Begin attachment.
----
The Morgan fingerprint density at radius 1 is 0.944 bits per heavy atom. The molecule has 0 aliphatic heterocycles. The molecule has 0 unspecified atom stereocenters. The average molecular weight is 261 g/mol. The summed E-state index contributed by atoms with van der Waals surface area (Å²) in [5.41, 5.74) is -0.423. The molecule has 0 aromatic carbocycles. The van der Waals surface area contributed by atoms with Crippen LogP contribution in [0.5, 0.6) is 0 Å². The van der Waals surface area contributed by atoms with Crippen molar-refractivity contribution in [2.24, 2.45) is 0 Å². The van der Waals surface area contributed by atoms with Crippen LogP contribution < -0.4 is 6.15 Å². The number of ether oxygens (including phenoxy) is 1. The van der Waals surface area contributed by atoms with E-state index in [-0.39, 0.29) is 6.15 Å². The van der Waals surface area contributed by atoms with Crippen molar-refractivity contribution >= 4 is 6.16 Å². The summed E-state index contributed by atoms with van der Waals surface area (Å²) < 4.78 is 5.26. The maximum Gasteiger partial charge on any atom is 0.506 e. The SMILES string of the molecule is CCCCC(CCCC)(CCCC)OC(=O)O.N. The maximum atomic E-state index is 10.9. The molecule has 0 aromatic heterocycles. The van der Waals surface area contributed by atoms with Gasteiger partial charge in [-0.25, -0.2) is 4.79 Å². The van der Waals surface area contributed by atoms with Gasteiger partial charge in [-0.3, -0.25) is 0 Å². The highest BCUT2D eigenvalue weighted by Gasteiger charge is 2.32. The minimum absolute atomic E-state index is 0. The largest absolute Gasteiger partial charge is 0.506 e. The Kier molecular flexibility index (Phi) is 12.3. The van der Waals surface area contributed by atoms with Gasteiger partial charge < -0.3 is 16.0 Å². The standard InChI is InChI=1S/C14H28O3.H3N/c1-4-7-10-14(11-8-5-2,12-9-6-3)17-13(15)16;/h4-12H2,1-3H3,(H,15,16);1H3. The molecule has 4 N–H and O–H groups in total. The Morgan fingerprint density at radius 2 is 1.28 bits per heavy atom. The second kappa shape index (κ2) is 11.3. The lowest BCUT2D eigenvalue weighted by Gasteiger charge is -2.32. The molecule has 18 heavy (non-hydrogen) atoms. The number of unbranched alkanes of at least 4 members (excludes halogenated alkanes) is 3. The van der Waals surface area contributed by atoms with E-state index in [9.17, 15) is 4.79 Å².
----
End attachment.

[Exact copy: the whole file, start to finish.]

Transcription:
The Morgan fingerprint density at radius 1 is 0.944 bits per heavy atom. The molecule has 0 aliphatic heterocycles. The molecule has 0 unspecified atom stereocenters. The average molecular weight is 261 g/mol. The summed E-state index contributed by atoms with van der Waals surface area (Å²) in [5.41, 5.74) is -0.423. The molecule has 0 aromatic carbocycles. The van der Waals surface area contributed by atoms with Crippen LogP contribution in [0.5, 0.6) is 0 Å². The van der Waals surface area contributed by atoms with Crippen molar-refractivity contribution in [2.24, 2.45) is 0 Å². The van der Waals surface area contributed by atoms with Crippen LogP contribution < -0.4 is 6.15 Å². The number of ether oxygens (including phenoxy) is 1. The van der Waals surface area contributed by atoms with E-state index in [-0.39, 0.29) is 6.15 Å². The van der Waals surface area contributed by atoms with Crippen molar-refractivity contribution >= 4 is 6.16 Å². The summed E-state index contributed by atoms with van der Waals surface area (Å²) < 4.78 is 5.26. The maximum Gasteiger partial charge on any atom is 0.506 e. The SMILES string of the molecule is CCCCC(CCCC)(CCCC)OC(=O)O.N. The maximum atomic E-state index is 10.9. The molecule has 0 aromatic heterocycles. The van der Waals surface area contributed by atoms with Gasteiger partial charge in [-0.25, -0.2) is 4.79 Å². The van der Waals surface area contributed by atoms with Gasteiger partial charge in [-0.3, -0.25) is 0 Å². The highest BCUT2D eigenvalue weighted by Gasteiger charge is 2.32. The minimum absolute atomic E-state index is 0. The largest absolute Gasteiger partial charge is 0.506 e. The Kier molecular flexibility index (Phi) is 12.3. The van der Waals surface area contributed by atoms with Gasteiger partial charge < -0.3 is 16.0 Å². The standard InChI is InChI=1S/C14H28O3.H3N/c1-4-7-10-14(11-8-5-2,12-9-6-3)17-13(15)16;/h4-12H2,1-3H3,(H,15,16);1H3. The molecule has 4 N–H and O–H groups in total. The Morgan fingerprint density at radius 2 is 1.28 bits per heavy atom. The second kappa shape index (κ2) is 11.3. The lowest BCUT2D eigenvalue weighted by Gasteiger charge is -2.32. The molecule has 18 heavy (non-hydrogen) atoms. The number of unbranched alkanes of at least 4 members (excludes halogenated alkanes) is 3. The van der Waals surface area contributed by atoms with E-state index in [9.17, 15) is 4.79 Å².